In both the original, and superior, game Threes, and the many derivations, you have a board of fixed size and a number of tiles. A tile is added after each move, and the game ends when no space remains, therefore it is in the player's interest to eliminate tiles. The only way to do so is to combine "twins"---tiles with the same number/type. (Threes has the wrinkle that there are special "1" and "2" tiles that can only be combined as 1+2.) Combining two twins gives you a tile of the next type. With numbers, the resulting tile usuallly has the value of the sum of the previous two tiles. Thus as you create higher and higher tiles, you have fewer chances to combine them, and the tile values increase exponentially.

I got thinking about the large numbers possible in these games. It is known that presenting a gamer with huge numbers leads to reduced ability to compare them quickly. Who is going to sit down and compare all the digits for their three gajillion fantillion power level character against some other bazillionty level character, especially in the middle of an action-fight sequence? This is a problem avoided with Threes (et al) simply because the higher tiles are much rarer, and it is a puzzle game where you can take as much time as you like.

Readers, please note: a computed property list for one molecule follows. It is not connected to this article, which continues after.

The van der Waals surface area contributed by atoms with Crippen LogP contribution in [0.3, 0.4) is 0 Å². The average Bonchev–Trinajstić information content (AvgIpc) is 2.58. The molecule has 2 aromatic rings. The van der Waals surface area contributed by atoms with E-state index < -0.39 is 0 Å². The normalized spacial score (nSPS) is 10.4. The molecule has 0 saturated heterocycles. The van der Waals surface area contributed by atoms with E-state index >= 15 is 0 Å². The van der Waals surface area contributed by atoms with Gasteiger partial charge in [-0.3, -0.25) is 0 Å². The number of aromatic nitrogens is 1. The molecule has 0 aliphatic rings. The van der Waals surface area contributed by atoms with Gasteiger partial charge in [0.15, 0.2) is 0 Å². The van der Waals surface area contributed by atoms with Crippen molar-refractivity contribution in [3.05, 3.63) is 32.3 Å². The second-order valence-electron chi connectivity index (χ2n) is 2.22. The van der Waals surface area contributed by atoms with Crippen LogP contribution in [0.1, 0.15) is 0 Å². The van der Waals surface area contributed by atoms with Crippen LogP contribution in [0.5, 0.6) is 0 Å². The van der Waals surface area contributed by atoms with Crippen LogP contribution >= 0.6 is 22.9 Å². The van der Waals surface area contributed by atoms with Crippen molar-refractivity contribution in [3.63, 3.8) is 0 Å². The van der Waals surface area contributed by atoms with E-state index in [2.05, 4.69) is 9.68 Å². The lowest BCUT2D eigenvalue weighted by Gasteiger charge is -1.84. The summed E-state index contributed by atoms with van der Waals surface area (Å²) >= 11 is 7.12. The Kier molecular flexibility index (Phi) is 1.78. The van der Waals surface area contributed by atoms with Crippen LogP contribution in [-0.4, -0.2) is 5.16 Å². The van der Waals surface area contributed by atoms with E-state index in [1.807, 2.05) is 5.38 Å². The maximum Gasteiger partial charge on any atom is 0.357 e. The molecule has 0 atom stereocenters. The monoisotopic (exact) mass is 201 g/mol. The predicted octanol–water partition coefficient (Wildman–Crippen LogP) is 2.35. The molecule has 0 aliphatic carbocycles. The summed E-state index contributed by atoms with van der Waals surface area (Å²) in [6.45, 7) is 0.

You could represent the tiles with simpler numbers---1, 2, 3, 4, etc, instead of the exponentially increasing 3, 6, 12, 24, and so on. But then the "addition" breaks. "Adding" two tiles of the same kind just gives you the next tile, not the sum of the two. For example, instead of , one has . With a little thought it turns out it's very easy to implement with a kind of twisted addition defined as follows:

For example,

It is easy to see that is commutative (swap inside the logarithm) and even associative:

(similarly for the other arrangement). Most pleasingly, however, regular addition distributes over :

You get "fun" results if you add two different numbers, and it seems that there's no identity element unless you include and assert that (alternatively, ). Thus

Furthermore there are no inverse elements unless you escape the extended real line entirely. For example, , and therefore